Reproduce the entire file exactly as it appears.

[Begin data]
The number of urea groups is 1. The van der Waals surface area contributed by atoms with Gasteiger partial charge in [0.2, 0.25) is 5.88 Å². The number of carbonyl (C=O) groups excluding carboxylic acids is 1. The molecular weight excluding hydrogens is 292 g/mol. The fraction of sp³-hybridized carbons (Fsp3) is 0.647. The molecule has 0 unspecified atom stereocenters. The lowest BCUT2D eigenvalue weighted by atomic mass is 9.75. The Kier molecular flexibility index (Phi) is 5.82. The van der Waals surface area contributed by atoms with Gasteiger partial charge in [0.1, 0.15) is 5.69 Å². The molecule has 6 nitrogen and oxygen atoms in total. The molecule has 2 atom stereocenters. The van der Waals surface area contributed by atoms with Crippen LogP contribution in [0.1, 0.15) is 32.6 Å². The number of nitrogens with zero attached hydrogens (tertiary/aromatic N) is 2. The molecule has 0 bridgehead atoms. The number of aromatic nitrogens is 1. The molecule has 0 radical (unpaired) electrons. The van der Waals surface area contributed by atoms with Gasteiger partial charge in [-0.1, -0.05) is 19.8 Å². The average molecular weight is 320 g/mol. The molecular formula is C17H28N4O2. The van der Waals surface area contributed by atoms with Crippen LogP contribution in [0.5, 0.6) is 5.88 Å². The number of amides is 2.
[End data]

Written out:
The number of urea groups is 1. The van der Waals surface area contributed by atoms with Gasteiger partial charge in [0.2, 0.25) is 5.88 Å². The number of carbonyl (C=O) groups excluding carboxylic acids is 1. The molecular weight excluding hydrogens is 292 g/mol. The fraction of sp³-hybridized carbons (Fsp3) is 0.647. The molecule has 0 unspecified atom stereocenters. The lowest BCUT2D eigenvalue weighted by atomic mass is 9.75. The Kier molecular flexibility index (Phi) is 5.82. The van der Waals surface area contributed by atoms with Gasteiger partial charge in [0.1, 0.15) is 5.69 Å². The molecule has 6 nitrogen and oxygen atoms in total. The molecule has 2 atom stereocenters. The van der Waals surface area contributed by atoms with Crippen LogP contribution in [0.1, 0.15) is 32.6 Å². The number of nitrogens with zero attached hydrogens (tertiary/aromatic N) is 2. The molecule has 0 bridgehead atoms. The number of aromatic nitrogens is 1. The molecule has 0 radical (unpaired) electrons. The van der Waals surface area contributed by atoms with Gasteiger partial charge in [-0.1, -0.05) is 19.8 Å². The average molecular weight is 320 g/mol. The molecular formula is C17H28N4O2. The van der Waals surface area contributed by atoms with Crippen LogP contribution in [0.5, 0.6) is 5.88 Å². The number of amides is 2.